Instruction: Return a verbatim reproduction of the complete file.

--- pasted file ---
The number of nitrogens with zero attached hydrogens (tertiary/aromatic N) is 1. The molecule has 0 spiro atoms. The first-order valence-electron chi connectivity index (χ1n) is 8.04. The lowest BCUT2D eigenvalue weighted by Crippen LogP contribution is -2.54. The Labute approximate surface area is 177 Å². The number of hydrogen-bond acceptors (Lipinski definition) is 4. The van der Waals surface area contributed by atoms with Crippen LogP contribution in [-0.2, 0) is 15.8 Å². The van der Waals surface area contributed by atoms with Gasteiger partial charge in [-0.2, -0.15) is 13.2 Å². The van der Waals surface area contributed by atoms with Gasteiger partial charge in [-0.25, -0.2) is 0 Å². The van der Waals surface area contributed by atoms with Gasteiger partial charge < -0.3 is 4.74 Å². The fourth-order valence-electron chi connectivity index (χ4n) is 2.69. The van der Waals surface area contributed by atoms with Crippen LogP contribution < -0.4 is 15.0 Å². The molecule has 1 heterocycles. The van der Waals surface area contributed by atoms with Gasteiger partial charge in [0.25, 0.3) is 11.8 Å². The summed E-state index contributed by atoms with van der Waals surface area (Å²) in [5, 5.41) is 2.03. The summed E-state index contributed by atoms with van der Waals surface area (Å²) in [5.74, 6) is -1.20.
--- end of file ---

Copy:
The number of nitrogens with zero attached hydrogens (tertiary/aromatic N) is 1. The molecule has 0 spiro atoms. The first-order valence-electron chi connectivity index (χ1n) is 8.04. The lowest BCUT2D eigenvalue weighted by Crippen LogP contribution is -2.54. The Labute approximate surface area is 177 Å². The number of hydrogen-bond acceptors (Lipinski definition) is 4. The van der Waals surface area contributed by atoms with Crippen LogP contribution in [-0.2, 0) is 15.8 Å². The van der Waals surface area contributed by atoms with Gasteiger partial charge in [-0.2, -0.15) is 13.2 Å². The van der Waals surface area contributed by atoms with Gasteiger partial charge in [-0.25, -0.2) is 0 Å². The van der Waals surface area contributed by atoms with Gasteiger partial charge < -0.3 is 4.74 Å². The fourth-order valence-electron chi connectivity index (χ4n) is 2.69. The van der Waals surface area contributed by atoms with Crippen LogP contribution < -0.4 is 15.0 Å². The molecule has 1 heterocycles. The van der Waals surface area contributed by atoms with Gasteiger partial charge in [0.25, 0.3) is 11.8 Å². The summed E-state index contributed by atoms with van der Waals surface area (Å²) in [5, 5.41) is 2.03. The summed E-state index contributed by atoms with van der Waals surface area (Å²) in [5.74, 6) is -1.20.